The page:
Lessons from Palestine and Kashmir Drive India-Israel Security Partnership

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Emphasis on security cooperation and aggressive surveillance tactics

The pivotal role of Jewish military officer Lt Gen JFR Jacob in India’s 1971 Bangladesh Liberation War is a lesser-known chapter in history. His strategic brilliance ensured that the Pakistani Eastern Command surrendered.

When news of the surrender reached New Delhi, there were fears that a Jewish general presiding over such an event could provoke a backlash in friendly Muslim countries, especially in the Gulf states.

Israel played a crucial role in this victory by secretly diverting military aid to India to support Jacob, despite having no formal diplomatic relations and defying its Western allies. This clandestine support included diverting a large shipment of arms from Iran to India, a manoeuvre that was handled through Liechtenstein to maintain discretion as there were no direct relations between India and Israel at the time.

The foundations of Indo-Israeli relations date back to the first meetings between diplomats of the two countries. It began in 1949 with a meeting between Vijaya Lakshmi Pandit, the sister of Jawaharlal Nehru and India’s ambassador to Washington at the time, and her Israeli counterpart Eliyahu Eilat.

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These early interactions paved the way for a relationship that has since matured into a multifaceted partnership that has evolved beyond discrete engagements into a significant alliance.

The strategic alignment between India and Israel has roots that extend beyond the current administration.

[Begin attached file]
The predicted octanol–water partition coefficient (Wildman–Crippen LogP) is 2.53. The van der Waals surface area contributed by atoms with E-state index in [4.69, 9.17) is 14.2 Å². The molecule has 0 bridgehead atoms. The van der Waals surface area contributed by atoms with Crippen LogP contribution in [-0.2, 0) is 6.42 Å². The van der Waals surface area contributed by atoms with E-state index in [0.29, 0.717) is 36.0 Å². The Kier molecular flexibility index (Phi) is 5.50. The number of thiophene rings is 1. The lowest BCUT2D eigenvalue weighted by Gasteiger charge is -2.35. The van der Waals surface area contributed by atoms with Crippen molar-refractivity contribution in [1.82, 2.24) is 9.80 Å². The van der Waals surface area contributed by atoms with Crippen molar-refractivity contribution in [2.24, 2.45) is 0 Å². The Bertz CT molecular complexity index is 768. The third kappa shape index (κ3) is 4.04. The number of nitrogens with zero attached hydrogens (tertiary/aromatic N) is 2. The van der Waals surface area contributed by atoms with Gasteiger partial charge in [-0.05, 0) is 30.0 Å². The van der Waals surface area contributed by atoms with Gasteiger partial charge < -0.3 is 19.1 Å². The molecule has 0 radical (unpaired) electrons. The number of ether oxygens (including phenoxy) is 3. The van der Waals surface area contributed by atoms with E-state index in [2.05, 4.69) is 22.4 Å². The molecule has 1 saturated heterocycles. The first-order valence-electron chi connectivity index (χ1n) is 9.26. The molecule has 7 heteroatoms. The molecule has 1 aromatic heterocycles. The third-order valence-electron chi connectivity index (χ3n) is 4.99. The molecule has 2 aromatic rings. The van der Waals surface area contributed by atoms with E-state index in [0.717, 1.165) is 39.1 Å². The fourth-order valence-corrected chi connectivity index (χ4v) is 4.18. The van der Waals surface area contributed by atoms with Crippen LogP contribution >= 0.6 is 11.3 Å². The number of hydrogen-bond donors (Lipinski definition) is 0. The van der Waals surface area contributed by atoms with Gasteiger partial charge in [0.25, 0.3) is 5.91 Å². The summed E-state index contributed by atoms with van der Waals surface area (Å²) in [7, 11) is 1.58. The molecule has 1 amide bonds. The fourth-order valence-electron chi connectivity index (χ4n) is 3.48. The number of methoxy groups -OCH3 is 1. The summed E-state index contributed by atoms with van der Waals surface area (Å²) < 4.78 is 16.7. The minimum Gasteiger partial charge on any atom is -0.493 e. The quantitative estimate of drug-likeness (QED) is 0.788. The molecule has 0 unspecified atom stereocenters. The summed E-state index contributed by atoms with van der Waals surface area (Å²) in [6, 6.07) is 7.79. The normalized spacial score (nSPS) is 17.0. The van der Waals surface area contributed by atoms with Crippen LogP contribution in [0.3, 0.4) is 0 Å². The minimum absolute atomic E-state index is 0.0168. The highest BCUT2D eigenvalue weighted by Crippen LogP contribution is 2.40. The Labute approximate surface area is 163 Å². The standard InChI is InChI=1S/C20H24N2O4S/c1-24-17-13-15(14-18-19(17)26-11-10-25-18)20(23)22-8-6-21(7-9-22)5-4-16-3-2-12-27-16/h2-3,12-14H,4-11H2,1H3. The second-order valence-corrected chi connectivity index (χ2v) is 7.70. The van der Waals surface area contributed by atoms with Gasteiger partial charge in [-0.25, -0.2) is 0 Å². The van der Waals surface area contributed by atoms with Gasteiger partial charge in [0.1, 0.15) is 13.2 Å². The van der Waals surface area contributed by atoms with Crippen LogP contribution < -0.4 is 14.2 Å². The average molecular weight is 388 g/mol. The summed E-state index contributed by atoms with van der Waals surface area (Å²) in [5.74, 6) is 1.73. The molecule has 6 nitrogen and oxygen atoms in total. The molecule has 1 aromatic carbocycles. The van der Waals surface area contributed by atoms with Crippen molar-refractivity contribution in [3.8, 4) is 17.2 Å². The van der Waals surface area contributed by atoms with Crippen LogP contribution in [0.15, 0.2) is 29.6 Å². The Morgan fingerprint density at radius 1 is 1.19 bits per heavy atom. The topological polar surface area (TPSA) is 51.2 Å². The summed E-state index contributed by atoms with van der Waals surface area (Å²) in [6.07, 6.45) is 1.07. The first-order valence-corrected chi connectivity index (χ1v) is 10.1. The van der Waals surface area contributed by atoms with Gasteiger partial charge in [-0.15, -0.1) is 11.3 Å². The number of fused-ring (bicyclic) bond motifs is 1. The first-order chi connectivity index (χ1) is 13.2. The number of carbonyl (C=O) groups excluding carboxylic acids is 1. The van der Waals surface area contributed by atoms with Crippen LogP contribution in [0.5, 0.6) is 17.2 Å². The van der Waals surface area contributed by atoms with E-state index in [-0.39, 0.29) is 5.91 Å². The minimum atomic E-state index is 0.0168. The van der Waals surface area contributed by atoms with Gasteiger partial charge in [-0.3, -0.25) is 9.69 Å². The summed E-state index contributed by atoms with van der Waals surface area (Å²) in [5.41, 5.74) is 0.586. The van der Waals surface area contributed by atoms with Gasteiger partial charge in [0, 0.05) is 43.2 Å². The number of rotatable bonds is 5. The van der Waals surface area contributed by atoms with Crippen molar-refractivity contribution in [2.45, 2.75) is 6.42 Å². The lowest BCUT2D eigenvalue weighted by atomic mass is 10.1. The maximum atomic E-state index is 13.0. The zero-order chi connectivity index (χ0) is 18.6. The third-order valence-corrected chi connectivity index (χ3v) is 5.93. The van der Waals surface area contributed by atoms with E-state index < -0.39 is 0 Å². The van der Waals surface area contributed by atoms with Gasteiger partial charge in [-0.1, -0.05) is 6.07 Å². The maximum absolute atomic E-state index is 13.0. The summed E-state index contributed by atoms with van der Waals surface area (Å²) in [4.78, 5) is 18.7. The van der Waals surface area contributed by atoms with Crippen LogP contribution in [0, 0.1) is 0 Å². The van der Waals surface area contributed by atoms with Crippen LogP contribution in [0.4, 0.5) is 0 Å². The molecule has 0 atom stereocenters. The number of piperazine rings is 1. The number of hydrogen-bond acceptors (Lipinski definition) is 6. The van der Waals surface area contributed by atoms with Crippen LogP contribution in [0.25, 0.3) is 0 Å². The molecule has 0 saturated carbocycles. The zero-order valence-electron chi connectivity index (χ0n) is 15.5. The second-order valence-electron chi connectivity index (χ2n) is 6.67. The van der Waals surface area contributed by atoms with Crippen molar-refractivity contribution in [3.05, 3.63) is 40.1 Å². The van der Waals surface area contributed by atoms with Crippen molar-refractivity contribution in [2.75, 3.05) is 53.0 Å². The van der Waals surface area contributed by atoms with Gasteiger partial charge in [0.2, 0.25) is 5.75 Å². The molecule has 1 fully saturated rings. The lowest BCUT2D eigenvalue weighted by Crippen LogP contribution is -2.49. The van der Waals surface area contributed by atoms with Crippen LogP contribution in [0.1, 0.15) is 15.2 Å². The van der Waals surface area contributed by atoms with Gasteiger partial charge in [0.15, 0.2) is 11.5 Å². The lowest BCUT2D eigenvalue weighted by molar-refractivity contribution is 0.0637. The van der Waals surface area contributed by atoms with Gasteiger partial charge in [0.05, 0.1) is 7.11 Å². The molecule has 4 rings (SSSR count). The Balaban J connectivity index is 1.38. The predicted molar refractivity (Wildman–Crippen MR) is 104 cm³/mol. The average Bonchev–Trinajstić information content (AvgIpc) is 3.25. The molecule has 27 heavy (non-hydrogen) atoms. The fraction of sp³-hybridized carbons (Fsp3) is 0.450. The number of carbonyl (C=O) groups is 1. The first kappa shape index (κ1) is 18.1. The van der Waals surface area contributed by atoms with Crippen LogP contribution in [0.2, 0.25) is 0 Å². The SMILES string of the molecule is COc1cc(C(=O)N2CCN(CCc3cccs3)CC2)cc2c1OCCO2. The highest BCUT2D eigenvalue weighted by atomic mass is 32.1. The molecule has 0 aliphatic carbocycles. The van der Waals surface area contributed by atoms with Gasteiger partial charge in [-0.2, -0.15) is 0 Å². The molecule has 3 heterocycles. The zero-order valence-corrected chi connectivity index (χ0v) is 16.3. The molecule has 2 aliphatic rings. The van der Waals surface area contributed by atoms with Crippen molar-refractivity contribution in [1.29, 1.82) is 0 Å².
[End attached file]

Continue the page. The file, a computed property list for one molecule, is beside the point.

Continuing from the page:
The ideological affinities and security interests that have long united the two countries have now crystallised into an alliance that has become more visible and assertive internationally, raising questions about its implications.

The historical and ideological links between India’s and Israel’s state-building endeavors, particularly within Hindu nationalist ideologies, have significantly influenced policies and attitudes.

In the early twentieth century, Hindu nationalists such as V.D. Savarkar and M.S. Golwalkar were fascinated by Zionism and, ironically, by the fascism of the German dictator Hitler. They saw the settlers’ colonial project in Palestine as a source of inspiration for Akhand Bharat, their vision of an undivided South Asia (and some surrounding regions) under Hindu domination.

This partnership has intensified especially in security co-operation, an area where both countries find common ground. An illustrative case is that of the UK-based independent investigation firm Stoke White Investigations, which documented the case of one Karim, who was arrested in Kashmir in 2022.

Karim’s account of his interrogation by non-Indian agents with American accents in Kashmir, who questioned him on global political rather than local issues, points to a wider agenda and the presence of Israeli intelligence.

“I think they wanted to find out if I was connected to the fighting in Palestine and Afghanistan,” Karim testified in the report. “One of the officers asked me specifically about Hamas, but I was shocked because it has nothing to do with Kashmir.”